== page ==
By Dan Collyns
BBC News, San Martin, Peru
Tree planting is valuable both for the farmers and for the world
Nestle Waters France wants to offset emissions from its factories in the west by buying trees in a rainforest thousands of miles away.
Local farmers produce organic cocoa
It is not the first and it will not be the last time a multinational company publicly declares its green intentions.
But the public has become used to greeting such announcements with indifference.
There is widespread scepticism about the genuine green credentials of big firms trying to clean up their image in this way - critics say it is inefficient at best, corrupt at worst.
That may be why Nestle Waters France is betting on the credentials of France's hottest young environmentalist, Tristan Lecomte, and his carbon management company, The Pure Project, to execute its plan.
Mr Lecomte, 36, is on his way to becoming a household name in his native France.
In 1998 he founded the country's best known fair trade company, Alter Eco. Now he is turning his combination of vision and business acumen to tackling climate change.
Nestle Waters France wants to offset the equivalent of all the annual carbon emissions from its Vittel mineral water production in France and Belgium - approximately 115,000 tonnes of carbon a year.
In order to do this, it will fund the planting of 350,000 trees in an existing project in the Bolivian Amazon and a new one in the jungle of Peru with a view to renewing the same number of trees every year.
Taking on this job, Mr Lecomte will be working with old friends; cocoa farmers in the remote village of Santa Rosa and other communities who live in the high forest alongside the deep brown Huayabamba river, near the town of Juanjui, in Peru's heavily deforested San Martin region.
He has already visited this village at least six times to visit the farmers who make award-winning fair trade and organic chocolate for Alter Eco.
"These are some of the best cocoa farmers you can find in the world," he says as the villagers gathered to greet him in the cool of the evening.
"They are organic, they benefit from fair trade and now they will plant trees to fight against global warming."
As he speaks, enormous drowsy beetles resembling children's toys clumsily bump into a generator-powered lightbulb as blackness blankets the forest, still throbbing with the metallic chirrup of cicadas.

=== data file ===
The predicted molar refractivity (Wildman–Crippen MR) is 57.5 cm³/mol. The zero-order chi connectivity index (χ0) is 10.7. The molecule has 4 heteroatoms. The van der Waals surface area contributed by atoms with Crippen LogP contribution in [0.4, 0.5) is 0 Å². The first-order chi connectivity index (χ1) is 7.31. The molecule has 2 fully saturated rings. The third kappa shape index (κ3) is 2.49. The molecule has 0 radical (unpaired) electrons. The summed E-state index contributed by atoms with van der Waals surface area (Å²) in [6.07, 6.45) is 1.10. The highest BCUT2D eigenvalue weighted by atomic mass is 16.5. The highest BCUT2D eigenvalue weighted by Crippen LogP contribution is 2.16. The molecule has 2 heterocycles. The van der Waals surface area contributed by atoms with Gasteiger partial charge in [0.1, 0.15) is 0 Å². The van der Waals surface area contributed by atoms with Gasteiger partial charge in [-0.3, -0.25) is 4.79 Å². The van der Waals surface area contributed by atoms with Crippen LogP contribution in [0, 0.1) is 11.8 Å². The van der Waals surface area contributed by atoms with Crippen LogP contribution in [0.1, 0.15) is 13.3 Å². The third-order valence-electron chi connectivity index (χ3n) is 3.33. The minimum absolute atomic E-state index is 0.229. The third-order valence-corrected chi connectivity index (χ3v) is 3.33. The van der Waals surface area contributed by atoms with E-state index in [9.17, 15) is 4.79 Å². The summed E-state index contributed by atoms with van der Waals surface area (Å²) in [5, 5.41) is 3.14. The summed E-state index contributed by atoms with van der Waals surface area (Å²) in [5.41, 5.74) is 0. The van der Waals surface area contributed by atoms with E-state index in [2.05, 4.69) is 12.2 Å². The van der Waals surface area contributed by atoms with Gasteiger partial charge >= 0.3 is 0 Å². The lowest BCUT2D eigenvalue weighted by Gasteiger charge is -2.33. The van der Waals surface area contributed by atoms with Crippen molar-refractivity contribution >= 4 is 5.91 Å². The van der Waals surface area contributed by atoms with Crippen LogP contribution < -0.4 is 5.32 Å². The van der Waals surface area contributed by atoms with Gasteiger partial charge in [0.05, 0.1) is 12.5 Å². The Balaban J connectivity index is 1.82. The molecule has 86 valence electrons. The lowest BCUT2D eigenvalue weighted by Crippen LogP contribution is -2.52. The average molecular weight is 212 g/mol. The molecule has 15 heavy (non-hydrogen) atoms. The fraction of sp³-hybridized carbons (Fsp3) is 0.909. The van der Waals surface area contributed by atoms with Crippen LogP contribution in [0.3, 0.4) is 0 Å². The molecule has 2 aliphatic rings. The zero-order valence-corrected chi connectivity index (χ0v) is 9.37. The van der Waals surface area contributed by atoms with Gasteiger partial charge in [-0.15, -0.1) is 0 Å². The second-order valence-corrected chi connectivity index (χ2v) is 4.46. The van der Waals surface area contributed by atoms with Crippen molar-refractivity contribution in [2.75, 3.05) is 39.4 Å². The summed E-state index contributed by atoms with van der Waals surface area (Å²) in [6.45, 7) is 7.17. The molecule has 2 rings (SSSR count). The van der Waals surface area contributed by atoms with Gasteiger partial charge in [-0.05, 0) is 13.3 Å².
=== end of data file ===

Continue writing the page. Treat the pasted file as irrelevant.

It is easy to see how omnipresent the jungle and its biodiversity are in these people's lives.
"They are at the forefront of the fight against climate change," says Mr Lecomte.
"The awareness here in the deep forest is much higher than in our cities because we don't see it, it's just on TV."
Pay per tree
The Pure Project pays the farmers one Peruvian sol, or about 30 US cents, for every tree seedling they plant on their land, which can be any number between 85 to 1,111 per hectare.
Deforestation threatens these forests' future
The seedlings soon become saplings growing at a tropically accelerated rate, with dinner-plate sized leaves reaching up to the sunlit cracks in the tree canopy.
In just a year they can grow up to six metres.
Once the trees reach the minimum legal diameter to be cut, they can be harvested by the farmer and sold.
"On top of reforesting it's a way of making money," says cocoa farmer Ozwaldo del Castillo, 53.
"We may be old when those trees are ready to be cut down, but our children and their children will benefit in the future," the father of three says.
As well as providing a kind of retirement fund for the farmers, the agro-forestry is a form of sustainable development that can revitalise deforested and unproductive land - the result of slash and burn agriculture.
Moreover, the bigger tropical hardwoods trees such as teak and cedar provide ideal conditions for the smaller cocoa trees that grow best in the shade.
The result is that these farmers can double their yield to up to 2,000 kilograms of cocoa beans per hectare per year.
"The benefits of reforestation activities are much larger than carbon offsetting only," says Mr Lecomte.
"When you reforest you preserve the water resources and the biodiversity, you increase and diversify the revenues of the farmers and, last but not least, you fight against climate change."
In the midst of the despondency that followed December's Copenhagen climate change summit, Mr Lecomte is undeterred.
He is convinced projects such as this one are the beginning of a much bigger trend.
"Multinationals now understand that they have to change their model if they want to be sustainable and small farmers have the key to develop sustainable projects," he says.
"It's a trade.
"Sustainability is not an obstacle to the growth of big companies, quite the opposite it can be a strategic advantage."
While this Peruvian project is awaiting validation by the Voluntary Carbon Standard, or VCS, in July, the Pure Project runs similar projects in 14 countries with number of High Street name clients that include cosmetics firm Clarins and fashion firm Hugo Boss.
In this part of the Peruvian Amazon, it plans to plant up to four million trees in the next five years, which could capture 2.3 million tonnes of carbon over the next four decades.
The hope here is that more and more grass roots projects such as this could be lending big corporations the green credibility they increasingly need in the modern marketplace.